Every now and then I go through my Christian books and get rid of some. I usually give away or sell the ones I read once and never really picked up again. After doing this a few times, I’ve noticed a pattern: I typically keep the older books and get rid of the newer popular ones. Without going into the reasons for this, I want to point out one of the books I’ve always kept: The God Who Is There by Francis Schaeffer (first published in 1968). I recently reread section 4 (part 3) of this book, the part where Schaeffer talks about “taking the roof off” of people’s lives. What he means by this is that when we talk to unbelievers about their belief system, we show them the inconsistencies, inadequacies, and weaknesses of it.
“The more comprehending we are as we take the roof off, the worse the man will feel if he rejects the Christian answer. In a fallen world we must be willing to face the fact that however lovingly we preach the gospel, if a man rejects it he will be miserable. It is dark out there….”
Schaeffer then tells a story about a postgraduate student talking to him and confessing, “Sir, I am in great darkness.” Schaeffer comments:
“There is no romanticism as one seeks to move a man in the direction of honesty. On the basis of his system you are pushing him further and further towards that which is not only totally against God, but also against himself. You are pushing him out of the real universe. Of course it hurts; of course it is dark in the place where a man, in order to be consistent in his non-Christian presuppositions, must deny what is there in this life and in the next.”
Often it takes much more time to press him towards the logical conclusion of his position than it does later to give him the answer. Luther spoke of the Law and the Gospel; and the Law, the need, must always be adequately clear first. Then one can give the Christian answer because he knows his need for something; and one can tell him what his deadness really is, and the solution in the total structure of truth.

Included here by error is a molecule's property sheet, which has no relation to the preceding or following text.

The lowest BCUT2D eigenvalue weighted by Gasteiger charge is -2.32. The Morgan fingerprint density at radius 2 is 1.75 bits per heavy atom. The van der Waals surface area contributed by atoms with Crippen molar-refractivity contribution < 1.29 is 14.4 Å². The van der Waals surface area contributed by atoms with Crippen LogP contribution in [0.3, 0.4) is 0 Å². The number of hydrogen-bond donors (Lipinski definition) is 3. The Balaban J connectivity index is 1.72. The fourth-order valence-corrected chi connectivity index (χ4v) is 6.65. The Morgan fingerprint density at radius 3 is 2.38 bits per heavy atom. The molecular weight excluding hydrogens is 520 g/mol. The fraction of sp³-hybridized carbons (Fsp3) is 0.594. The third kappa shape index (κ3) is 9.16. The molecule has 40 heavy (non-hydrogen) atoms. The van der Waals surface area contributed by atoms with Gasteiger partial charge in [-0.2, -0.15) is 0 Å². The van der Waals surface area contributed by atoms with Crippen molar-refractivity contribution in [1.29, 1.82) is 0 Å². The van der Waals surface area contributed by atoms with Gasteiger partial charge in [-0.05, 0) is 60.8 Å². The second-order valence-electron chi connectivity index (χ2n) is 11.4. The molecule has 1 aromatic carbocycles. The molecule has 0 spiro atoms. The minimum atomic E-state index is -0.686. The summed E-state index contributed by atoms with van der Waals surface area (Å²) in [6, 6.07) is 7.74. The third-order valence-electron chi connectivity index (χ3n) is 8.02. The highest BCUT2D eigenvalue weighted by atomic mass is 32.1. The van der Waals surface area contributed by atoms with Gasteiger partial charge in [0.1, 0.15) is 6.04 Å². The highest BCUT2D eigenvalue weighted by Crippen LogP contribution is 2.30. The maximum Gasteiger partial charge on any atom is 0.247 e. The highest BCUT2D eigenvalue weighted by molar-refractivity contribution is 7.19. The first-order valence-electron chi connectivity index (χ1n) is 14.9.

But if we do not take sufficient time to take the roof off, the twentieth-century man will not comprehend what we are trying to communicate, either what his death is caused by, or the solution. We must never forget that the first part of the gospel is not ‘Accept Christ as Savior’ but ‘God is there.’ Only then are we ready to hear God’s solution for man’s moral dilemma in the substitutionary work of Christ.”
Sometimes when we talk to people who aren’t Christians they may already know they are in deep need of help and truth and light. We might use a different approach with them. But for those unbelievers who don’t know their need or recognize their dire situation, this approach is a good one: taking the roof off. It gives us a good opportunity to show the person the riches of the gospel and the hope, light, and life we have in Christ alone.
The above quotes were taken from The God Who Is There, p162-163.